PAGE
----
Microscopic monsters take on the mighty forest giants

Kauri dieback disease will potentially wipe out whole populations of kauri. The graceful, iconic kauri, Agathis australis, comfortably placed in the top echelon of the world’s mightiest trees, is at risk of being toppled by a microscopic monster.

Kauri dieback, or Phytophthora taxon agathis (PTA), is a fungus-like disease in New Zealand that is attacking the roots of kauri, slowly destroying their ability to draw water and nutrients from the soil. The disease hits below the surface of the soil; once the trees show outward signs of the disease, it’s too late to save. However, work has shown the disease may be managed using chemical techniques.

“Kauri dieback is a devastating disease,’’ says forest pathologist Dr Peter Scott who is planning to screen trees for natural resistance. “It may potentially wipe out whole populations of kauri. Many infected trees have died and will likely die in the near future - thousands have succumbed in the past decade.

“Kauri is a cultural icon to many people and we consider it an honour to be involved in this project,” says Peter. “We’re looking for trees that show natural resistance so we can breed from them and eventually revegetate affected sites.

“Each population of kauri is distinct and some more susceptible to the disease than others. At this stage, we know little about the disease, or how long it takes for a tree to start showing signs of infection – in a tree that lives for over 1,000 years, it’s academic if it’s two or ten years. There may be one healthy looking tree in a population of sick trees, and the perception is that this tree is okay, however it may die in ten years’ time, we just don’t know.

Sap bleeding lesions on kauri trunk.“The first signs of the disease are often bleeding lesions on the trunk, yellowing and thinning of the canopy and dead branches, but again, this can differ between sites. It’s just devastating seeing a 900 year old tree turn yellow and die.”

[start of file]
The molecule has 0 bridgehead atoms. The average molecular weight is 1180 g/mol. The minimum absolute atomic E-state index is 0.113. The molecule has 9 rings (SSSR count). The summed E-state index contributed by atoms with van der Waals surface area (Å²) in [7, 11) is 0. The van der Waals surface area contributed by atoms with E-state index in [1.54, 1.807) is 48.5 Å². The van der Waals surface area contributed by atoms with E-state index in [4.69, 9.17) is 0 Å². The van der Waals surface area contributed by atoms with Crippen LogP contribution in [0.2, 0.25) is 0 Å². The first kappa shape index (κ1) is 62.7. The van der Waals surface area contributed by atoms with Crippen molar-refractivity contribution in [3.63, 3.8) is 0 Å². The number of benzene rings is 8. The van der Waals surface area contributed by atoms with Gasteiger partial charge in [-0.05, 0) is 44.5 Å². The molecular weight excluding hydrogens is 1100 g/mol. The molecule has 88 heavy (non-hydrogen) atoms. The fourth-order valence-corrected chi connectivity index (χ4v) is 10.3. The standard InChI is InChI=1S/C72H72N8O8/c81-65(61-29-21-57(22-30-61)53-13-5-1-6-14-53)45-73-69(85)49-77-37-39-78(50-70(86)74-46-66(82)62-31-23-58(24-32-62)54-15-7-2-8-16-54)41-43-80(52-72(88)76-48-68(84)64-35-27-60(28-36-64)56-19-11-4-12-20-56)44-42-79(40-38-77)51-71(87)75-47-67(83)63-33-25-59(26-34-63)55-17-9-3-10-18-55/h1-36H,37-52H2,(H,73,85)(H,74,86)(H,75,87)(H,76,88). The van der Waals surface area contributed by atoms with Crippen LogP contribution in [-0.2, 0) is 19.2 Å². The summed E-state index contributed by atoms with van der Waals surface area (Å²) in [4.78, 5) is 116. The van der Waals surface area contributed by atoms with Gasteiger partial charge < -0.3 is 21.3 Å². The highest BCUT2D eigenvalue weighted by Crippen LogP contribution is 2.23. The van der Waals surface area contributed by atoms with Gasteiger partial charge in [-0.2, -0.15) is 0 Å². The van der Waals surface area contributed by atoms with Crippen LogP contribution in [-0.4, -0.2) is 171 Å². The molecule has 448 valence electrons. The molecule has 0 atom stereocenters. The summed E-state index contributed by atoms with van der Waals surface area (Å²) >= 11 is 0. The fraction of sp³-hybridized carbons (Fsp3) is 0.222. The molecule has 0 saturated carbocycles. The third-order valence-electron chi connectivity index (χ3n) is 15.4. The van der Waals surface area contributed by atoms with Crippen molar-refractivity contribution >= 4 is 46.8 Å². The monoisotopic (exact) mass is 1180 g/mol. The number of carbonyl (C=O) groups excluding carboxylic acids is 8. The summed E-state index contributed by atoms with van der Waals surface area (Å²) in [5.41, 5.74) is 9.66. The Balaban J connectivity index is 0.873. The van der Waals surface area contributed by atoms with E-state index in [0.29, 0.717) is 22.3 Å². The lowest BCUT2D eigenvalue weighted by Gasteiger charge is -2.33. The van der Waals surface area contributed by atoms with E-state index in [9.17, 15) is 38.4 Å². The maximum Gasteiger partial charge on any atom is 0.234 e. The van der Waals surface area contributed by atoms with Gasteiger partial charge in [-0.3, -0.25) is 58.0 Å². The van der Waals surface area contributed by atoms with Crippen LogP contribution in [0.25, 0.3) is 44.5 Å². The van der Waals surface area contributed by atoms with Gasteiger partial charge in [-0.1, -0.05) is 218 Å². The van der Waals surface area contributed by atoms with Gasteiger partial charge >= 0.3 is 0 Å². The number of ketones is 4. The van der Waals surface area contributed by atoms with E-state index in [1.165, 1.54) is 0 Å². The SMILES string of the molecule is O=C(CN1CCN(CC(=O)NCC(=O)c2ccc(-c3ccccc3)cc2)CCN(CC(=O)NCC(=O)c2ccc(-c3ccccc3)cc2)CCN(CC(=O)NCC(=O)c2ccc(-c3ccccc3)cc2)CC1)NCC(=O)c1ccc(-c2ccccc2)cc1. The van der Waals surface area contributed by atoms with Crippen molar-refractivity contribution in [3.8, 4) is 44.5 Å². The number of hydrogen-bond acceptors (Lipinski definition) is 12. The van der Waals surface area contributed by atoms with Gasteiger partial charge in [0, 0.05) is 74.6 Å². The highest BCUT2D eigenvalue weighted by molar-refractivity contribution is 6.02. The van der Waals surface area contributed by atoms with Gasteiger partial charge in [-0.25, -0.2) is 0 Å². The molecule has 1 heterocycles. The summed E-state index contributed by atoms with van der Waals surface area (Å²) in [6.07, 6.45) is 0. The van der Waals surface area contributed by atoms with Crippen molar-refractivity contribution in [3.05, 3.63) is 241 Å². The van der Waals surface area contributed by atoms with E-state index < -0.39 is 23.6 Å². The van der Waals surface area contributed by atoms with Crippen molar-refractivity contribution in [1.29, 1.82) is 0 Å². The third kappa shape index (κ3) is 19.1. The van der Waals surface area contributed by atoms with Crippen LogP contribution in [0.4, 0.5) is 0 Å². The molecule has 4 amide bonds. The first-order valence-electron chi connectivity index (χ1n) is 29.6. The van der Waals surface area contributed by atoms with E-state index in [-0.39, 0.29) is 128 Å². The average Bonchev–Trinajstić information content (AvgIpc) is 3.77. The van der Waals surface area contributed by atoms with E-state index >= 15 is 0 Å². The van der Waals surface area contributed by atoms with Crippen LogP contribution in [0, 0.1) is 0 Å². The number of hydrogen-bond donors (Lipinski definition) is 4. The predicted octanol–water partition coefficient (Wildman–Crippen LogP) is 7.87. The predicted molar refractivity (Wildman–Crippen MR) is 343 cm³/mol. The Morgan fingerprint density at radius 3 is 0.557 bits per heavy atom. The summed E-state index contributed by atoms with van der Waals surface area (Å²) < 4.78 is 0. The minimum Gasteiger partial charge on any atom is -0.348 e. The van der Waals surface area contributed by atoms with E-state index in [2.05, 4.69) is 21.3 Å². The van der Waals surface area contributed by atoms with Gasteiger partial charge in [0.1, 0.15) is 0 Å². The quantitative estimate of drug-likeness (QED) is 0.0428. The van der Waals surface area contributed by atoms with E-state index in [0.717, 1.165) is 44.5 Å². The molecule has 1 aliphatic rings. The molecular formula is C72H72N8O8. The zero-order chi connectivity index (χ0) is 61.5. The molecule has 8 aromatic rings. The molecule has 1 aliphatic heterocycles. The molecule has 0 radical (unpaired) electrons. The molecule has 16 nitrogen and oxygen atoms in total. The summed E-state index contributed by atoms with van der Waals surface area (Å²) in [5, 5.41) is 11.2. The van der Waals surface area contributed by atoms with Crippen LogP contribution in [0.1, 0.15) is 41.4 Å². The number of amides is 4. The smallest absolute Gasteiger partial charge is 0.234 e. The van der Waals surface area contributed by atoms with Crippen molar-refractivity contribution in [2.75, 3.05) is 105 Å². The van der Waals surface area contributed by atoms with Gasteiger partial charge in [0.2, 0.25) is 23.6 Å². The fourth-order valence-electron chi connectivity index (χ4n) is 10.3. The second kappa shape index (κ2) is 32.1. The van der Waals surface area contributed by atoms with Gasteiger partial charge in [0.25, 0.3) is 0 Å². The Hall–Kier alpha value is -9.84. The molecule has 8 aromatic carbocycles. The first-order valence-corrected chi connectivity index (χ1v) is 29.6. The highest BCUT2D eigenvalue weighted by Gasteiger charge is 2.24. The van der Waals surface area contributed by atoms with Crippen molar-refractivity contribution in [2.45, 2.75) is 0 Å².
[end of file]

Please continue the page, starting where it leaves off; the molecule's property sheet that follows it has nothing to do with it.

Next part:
According to Peter, public perception will be vital to the success of the project. “It’s important for us to engage with the public on the severity of this disease and its implications, and we’re hosting a free public symposium in November to facilitate this. Because the disease is soil based, it can spread through the transfer of any organic matter – on people, bikes, through animals such as pigs, and the pig hunters themselves - even unwittingly by transferring plants, or any plant based organic matter from one location to another.”

In addition to kauri dieback disease, there are two other major Phytophthora diseases in New Zealand that have a serious impact on our primary industries – red needle cast of radiata pine, and crown and collar rots of apples. Worldwide, there are more than 120 species known to cause plant diseases. The Phytophthora fungi pose a huge global biosecurity challenge due to the range of plants they affect, their rapid global spread and devastating impact, and the high costs associated with managing them.

Scion has recently received $10 million funding from MBIE over six years, to help tackle the problem for New Zealand and lay the foundation for genus-wide management strategies. The project brings together Scion, Auckland Council, DOC, Landcare Research and international specialists, and will potentially see New Zealand become a world leader in the management of Phytophthora in trees.

“We need to tackle the issue from many different angles in order to manage the problem,” says Dr Nari Williams, forest pathologist and coordinator of the Phytopthora research project. “Scion is a leader in plant breeding, and this will play a key role in the Phytophthora research.

“Breeding lines of radiata pine, kauri and apples will be screened against a range of Phytophthora species. Susceptible and tolerant lines of each host plant will be selected and the interaction between these and the Phytophthora species characterised at a genetic and metabolic level. This information will help us understand the mechanisms of disease resistance and accelerate screening programmes against a range of pathogen attacks in each host so we can establish efficient controls.

“Breeding for resistance to individual Phytophthora species has been successful with other trees, such as the jarrah forests in Western Australia and Lawson Cypress. We’ll be breeding for resistance to a whole suite of Phytophthora species, and using resistant material to revegetate populations and for viable, commercial forestry.”

As for our beloved kauri, Nari says it’s not just the trees themselves that we need to restore to good health – it’s a whole ecosystem.

“Kauri is a keystone species and so many other plants and wild life thrive within the kauri forests.”

For further information:
Free public symposium, 30 November

Rebecca McDougal